Sheryl Underwood kicked off Monday’s show backstage with a message about Sharon Osbourne’s departure. (Screenshot: The Talk/CBS)
In a preview clip, Sheryl Underwood, whose racism debate with Osbourne led to the investigation and the show’s month-long extended hiatus, appeared at the top of the show, from backstage, and addressed the March 10 drama.
“It’s time for an episode of The Talk that will be unlike any other we’ve had before,” Underwood began. “We haven’t been together at the studio since the week of March 10. And as you may know, during our break, Sharon decided to leave The Talk.”
Underwood, now the longest-running co-host, continued, “We need to process the events of that day and what happened since, so we can get to the healing.”
She promised she and co-hosts Carrie Ann Inaba, Amanda Kloots and Elaine Welteroth would “honestly discuss what occurred” during the dramatic episode, which saw Osbourne defending Piers Morgan for calling Meghan Markle a liar for her royal racist claims. They will also “explore some of our feelings,” Underwood said, and “show you how anyone can become more comfortable discussing important issues and having difficult conversations.”
She said by the end of the show — which features guest Donald E. Grant, an expert on diversity, equity, inclusion and justice, as well Anita Phillips, a trauma therapist and life coach — “we want everyone to feel empowered and ready to move forward.”
The March 10 exchange was a bitter one. When Osbourne defended Morgan, she felt that her co-hosts were suggesting that she was racist. It led to her cursing at Underwood as they went to a commercial break. She demanded that Underwood, who is Black, “educate” her on racism as Underwood calmly tried to have a dialogue.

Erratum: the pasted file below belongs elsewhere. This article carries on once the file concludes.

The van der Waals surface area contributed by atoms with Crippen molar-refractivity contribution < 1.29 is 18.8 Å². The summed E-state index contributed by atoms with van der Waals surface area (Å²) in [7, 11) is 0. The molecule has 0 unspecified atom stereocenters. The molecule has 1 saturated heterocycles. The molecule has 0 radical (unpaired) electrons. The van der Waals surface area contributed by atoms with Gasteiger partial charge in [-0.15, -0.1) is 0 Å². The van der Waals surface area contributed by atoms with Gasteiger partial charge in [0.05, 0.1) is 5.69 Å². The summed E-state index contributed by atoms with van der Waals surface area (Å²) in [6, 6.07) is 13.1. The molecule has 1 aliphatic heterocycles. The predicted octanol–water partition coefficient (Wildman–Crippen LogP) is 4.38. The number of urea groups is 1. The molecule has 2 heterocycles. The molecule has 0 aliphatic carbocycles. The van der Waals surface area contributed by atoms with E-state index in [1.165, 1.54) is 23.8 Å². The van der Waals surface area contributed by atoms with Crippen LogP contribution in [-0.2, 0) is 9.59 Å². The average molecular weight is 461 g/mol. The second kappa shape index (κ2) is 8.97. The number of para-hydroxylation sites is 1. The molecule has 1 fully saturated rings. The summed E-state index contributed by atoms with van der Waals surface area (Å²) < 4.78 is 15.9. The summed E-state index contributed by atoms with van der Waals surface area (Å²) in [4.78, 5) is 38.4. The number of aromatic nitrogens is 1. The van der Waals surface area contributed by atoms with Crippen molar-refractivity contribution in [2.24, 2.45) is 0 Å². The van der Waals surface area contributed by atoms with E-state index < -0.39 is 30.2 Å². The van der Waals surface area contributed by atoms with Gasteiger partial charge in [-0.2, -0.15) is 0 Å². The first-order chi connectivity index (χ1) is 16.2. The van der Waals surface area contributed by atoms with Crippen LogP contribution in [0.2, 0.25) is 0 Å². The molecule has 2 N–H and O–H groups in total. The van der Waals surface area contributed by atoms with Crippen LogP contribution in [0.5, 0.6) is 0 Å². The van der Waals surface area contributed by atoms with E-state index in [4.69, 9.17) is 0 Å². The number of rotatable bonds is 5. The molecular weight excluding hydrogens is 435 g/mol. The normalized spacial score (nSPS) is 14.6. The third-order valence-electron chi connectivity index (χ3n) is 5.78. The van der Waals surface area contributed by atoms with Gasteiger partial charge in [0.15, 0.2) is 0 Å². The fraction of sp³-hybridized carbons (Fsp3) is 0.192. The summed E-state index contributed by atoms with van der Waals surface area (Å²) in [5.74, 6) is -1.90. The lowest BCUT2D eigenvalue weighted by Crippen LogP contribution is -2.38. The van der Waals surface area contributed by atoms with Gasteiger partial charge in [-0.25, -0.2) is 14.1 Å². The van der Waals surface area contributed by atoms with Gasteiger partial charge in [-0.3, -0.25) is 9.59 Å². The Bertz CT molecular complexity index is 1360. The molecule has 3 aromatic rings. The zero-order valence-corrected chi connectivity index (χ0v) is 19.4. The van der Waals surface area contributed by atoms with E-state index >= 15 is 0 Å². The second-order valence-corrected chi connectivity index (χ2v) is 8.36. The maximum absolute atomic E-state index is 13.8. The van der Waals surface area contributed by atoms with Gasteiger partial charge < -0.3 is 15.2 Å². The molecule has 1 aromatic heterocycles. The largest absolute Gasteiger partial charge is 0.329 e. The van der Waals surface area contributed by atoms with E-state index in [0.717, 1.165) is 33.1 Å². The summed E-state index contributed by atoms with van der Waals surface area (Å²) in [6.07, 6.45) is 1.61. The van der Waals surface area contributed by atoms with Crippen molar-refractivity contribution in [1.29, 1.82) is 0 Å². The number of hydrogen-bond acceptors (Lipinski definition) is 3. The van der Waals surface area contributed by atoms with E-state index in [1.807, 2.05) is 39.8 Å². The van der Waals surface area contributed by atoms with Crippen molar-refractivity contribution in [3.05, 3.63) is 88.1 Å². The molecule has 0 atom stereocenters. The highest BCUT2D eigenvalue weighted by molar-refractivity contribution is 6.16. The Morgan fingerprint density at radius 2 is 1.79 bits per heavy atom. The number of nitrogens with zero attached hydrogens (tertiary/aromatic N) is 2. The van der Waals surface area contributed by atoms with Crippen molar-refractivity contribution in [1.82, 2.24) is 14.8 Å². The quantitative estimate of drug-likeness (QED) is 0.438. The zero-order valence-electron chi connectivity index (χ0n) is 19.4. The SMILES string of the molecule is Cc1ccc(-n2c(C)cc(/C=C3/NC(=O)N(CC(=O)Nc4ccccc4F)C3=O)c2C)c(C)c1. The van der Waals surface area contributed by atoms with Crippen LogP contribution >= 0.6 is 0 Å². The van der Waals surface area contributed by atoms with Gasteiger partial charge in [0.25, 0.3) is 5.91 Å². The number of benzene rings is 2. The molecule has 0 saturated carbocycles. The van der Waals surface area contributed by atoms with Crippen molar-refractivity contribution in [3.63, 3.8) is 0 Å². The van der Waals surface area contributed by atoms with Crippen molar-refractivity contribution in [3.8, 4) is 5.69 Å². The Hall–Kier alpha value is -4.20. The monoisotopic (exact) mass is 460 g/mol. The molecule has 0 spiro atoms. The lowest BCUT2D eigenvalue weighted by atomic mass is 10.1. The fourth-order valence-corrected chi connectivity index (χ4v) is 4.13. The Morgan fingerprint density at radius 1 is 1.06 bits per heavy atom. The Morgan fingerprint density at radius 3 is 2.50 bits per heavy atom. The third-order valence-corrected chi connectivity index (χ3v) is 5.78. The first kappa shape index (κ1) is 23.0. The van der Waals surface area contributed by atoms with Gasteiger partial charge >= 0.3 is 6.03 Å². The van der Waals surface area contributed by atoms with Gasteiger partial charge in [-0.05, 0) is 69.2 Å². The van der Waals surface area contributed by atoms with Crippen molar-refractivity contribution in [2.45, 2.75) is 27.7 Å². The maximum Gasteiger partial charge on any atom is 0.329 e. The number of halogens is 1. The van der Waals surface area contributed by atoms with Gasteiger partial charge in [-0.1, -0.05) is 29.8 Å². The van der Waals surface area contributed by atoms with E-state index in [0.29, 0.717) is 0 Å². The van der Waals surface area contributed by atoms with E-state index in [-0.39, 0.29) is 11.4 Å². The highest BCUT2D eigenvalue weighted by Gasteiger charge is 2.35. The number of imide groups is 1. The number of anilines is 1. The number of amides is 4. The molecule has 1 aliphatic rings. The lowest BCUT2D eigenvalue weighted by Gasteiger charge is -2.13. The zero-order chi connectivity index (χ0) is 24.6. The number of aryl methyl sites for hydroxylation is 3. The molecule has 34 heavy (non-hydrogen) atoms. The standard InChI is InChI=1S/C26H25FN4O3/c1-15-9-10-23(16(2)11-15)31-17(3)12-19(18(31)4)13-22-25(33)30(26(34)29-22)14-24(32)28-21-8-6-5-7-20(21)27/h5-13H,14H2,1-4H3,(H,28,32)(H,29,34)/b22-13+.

Sheryl Underwood and Sharon Osbourne arrive at the 41st Annual Daytime Emmy Awards in Beverly Hills, California June 22, 2014. (Photo: REUTERS/Phil McCarten)
“It is not the exact words of racism; it’s the implication and the reaction to it,” Underwood said. “To not want to address that because she was a Black woman, to try and dismiss it; that’s what makes it racist… But right now, I’m talking to a woman who I believe is my friend and I don’t want anybody to watch this and [think] we’re attacking you for being racist.”
At the end of the week, Osbourne publicly apologized to the Black community. But Osbourne felt she was attacked, and set up by producers, as the segment went on and on.
Amid the hiatus, which was extended more than once, more allegations were made about bad behavior by Osbourne on the set. She called them all “crap” but former co-host Leah Remini claimed Osbourne used racial and homophobic slurs about fellow co-hosts Julie Chen and Sara Gilbert. And Holly Robinson Peete claimed Osbourne, who was the last remaining original co-host, said she was “too ghetto” for the show.
Osbourne called the allegations a “pile-on” and said she wasn’t sure she’d want to return to the show. On March 26, CBS announced Osbourne was leaving.
A statement from the network said, “Sharon Osbourne has decided to leave The Talk. The events of the March 10 broadcast were upsetting to everyone involved, including the audience watching at home. As part of our review, we concluded that Sharon’s behavior toward her co-hosts during the March 10 episode did not align with our values for a respectful workplace. We also did not find any evidence that CBS executives orchestrated the discussion or blindsided any of the hosts.”
There has since been a back and forth over whether Osbourne apologized to Underwood for the on-camera flap. Osbourne said she did, providing screenshots of texts, to dispute Underwood claiming she didn’t hear from her.
The Talk airs Monday through Friday at 2 p.m. ET and 1 p.m. PT on CBS.
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